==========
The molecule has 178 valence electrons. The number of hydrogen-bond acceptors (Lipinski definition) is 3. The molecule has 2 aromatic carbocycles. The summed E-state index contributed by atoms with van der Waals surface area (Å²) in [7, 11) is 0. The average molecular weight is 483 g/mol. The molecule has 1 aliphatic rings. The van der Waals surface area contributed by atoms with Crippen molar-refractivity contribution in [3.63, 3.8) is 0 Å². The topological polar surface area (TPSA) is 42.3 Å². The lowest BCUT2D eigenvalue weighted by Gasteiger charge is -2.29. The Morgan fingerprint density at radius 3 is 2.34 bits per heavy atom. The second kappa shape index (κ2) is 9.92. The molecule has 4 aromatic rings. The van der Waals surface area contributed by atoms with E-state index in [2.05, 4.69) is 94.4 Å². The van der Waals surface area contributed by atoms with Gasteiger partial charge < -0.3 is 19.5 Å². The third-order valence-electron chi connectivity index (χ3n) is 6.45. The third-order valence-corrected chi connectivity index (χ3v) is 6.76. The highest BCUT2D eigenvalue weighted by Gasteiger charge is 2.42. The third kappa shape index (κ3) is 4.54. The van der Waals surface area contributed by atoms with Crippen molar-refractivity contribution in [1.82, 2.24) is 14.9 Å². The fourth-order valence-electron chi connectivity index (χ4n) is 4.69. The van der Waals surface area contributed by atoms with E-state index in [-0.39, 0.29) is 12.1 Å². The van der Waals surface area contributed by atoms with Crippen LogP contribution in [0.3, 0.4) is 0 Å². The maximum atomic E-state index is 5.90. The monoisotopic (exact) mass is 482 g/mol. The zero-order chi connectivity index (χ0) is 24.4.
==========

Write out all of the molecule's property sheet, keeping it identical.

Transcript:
The molecule has 178 valence electrons. The number of hydrogen-bond acceptors (Lipinski definition) is 3. The molecule has 2 aromatic carbocycles. The summed E-state index contributed by atoms with van der Waals surface area (Å²) in [7, 11) is 0. The average molecular weight is 483 g/mol. The molecule has 1 aliphatic rings. The van der Waals surface area contributed by atoms with Crippen molar-refractivity contribution in [3.63, 3.8) is 0 Å². The topological polar surface area (TPSA) is 42.3 Å². The lowest BCUT2D eigenvalue weighted by Gasteiger charge is -2.29. The Morgan fingerprint density at radius 3 is 2.34 bits per heavy atom. The second kappa shape index (κ2) is 9.92. The molecule has 4 aromatic rings. The van der Waals surface area contributed by atoms with E-state index in [2.05, 4.69) is 94.4 Å². The van der Waals surface area contributed by atoms with Gasteiger partial charge < -0.3 is 19.5 Å². The third-order valence-electron chi connectivity index (χ3n) is 6.45. The third-order valence-corrected chi connectivity index (χ3v) is 6.76. The highest BCUT2D eigenvalue weighted by Gasteiger charge is 2.42. The third kappa shape index (κ3) is 4.54. The van der Waals surface area contributed by atoms with Crippen molar-refractivity contribution in [1.82, 2.24) is 14.9 Å². The fourth-order valence-electron chi connectivity index (χ4n) is 4.69. The van der Waals surface area contributed by atoms with E-state index in [-0.39, 0.29) is 12.1 Å². The van der Waals surface area contributed by atoms with Crippen LogP contribution in [0.3, 0.4) is 0 Å². The maximum atomic E-state index is 5.90. The monoisotopic (exact) mass is 482 g/mol. The zero-order chi connectivity index (χ0) is 24.4.